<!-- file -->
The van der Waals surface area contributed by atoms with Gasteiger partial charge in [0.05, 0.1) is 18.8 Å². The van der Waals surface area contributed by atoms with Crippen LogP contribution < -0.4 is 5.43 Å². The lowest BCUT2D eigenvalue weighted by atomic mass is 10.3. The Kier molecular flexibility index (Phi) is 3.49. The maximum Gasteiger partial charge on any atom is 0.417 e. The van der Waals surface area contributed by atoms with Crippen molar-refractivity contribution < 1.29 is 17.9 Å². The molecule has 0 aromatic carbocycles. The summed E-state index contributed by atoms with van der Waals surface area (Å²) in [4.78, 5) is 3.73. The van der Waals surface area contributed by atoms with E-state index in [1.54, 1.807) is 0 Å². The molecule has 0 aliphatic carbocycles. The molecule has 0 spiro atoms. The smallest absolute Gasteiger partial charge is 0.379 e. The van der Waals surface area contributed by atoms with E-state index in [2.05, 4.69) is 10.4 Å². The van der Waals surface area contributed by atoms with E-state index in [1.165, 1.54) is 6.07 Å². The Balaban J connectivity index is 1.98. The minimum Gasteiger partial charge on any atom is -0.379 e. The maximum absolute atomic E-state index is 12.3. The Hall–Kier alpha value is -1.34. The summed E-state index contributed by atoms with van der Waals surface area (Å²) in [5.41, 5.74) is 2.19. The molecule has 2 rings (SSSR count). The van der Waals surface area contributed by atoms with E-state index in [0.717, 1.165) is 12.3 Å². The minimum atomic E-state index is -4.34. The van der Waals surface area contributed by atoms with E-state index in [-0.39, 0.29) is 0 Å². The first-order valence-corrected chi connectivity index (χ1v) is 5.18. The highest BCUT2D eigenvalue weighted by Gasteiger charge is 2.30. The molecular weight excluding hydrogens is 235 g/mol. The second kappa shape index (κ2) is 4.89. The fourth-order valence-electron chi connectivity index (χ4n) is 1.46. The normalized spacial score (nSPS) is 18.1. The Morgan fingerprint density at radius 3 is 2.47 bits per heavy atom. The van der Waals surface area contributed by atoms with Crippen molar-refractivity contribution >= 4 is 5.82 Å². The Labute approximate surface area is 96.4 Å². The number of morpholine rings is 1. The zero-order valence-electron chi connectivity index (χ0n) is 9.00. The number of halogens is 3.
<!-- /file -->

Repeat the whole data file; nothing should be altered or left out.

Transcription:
The van der Waals surface area contributed by atoms with Gasteiger partial charge in [0.05, 0.1) is 18.8 Å². The van der Waals surface area contributed by atoms with Crippen LogP contribution < -0.4 is 5.43 Å². The lowest BCUT2D eigenvalue weighted by atomic mass is 10.3. The Kier molecular flexibility index (Phi) is 3.49. The maximum Gasteiger partial charge on any atom is 0.417 e. The van der Waals surface area contributed by atoms with Crippen molar-refractivity contribution < 1.29 is 17.9 Å². The molecule has 0 aromatic carbocycles. The summed E-state index contributed by atoms with van der Waals surface area (Å²) in [4.78, 5) is 3.73. The van der Waals surface area contributed by atoms with E-state index in [1.54, 1.807) is 0 Å². The molecule has 0 aliphatic carbocycles. The molecule has 0 spiro atoms. The smallest absolute Gasteiger partial charge is 0.379 e. The van der Waals surface area contributed by atoms with E-state index in [2.05, 4.69) is 10.4 Å². The van der Waals surface area contributed by atoms with E-state index in [1.165, 1.54) is 6.07 Å². The Balaban J connectivity index is 1.98. The minimum Gasteiger partial charge on any atom is -0.379 e. The maximum absolute atomic E-state index is 12.3. The Hall–Kier alpha value is -1.34. The summed E-state index contributed by atoms with van der Waals surface area (Å²) in [5.41, 5.74) is 2.19. The molecule has 2 rings (SSSR count). The van der Waals surface area contributed by atoms with E-state index in [0.717, 1.165) is 12.3 Å². The minimum atomic E-state index is -4.34. The van der Waals surface area contributed by atoms with E-state index in [-0.39, 0.29) is 0 Å². The first-order valence-corrected chi connectivity index (χ1v) is 5.18. The highest BCUT2D eigenvalue weighted by Gasteiger charge is 2.30. The molecular weight excluding hydrogens is 235 g/mol. The second kappa shape index (κ2) is 4.89. The fourth-order valence-electron chi connectivity index (χ4n) is 1.46. The normalized spacial score (nSPS) is 18.1. The Morgan fingerprint density at radius 3 is 2.47 bits per heavy atom. The van der Waals surface area contributed by atoms with Crippen molar-refractivity contribution >= 4 is 5.82 Å². The Labute approximate surface area is 96.4 Å². The number of morpholine rings is 1. The zero-order valence-electron chi connectivity index (χ0n) is 9.00. The number of halogens is 3.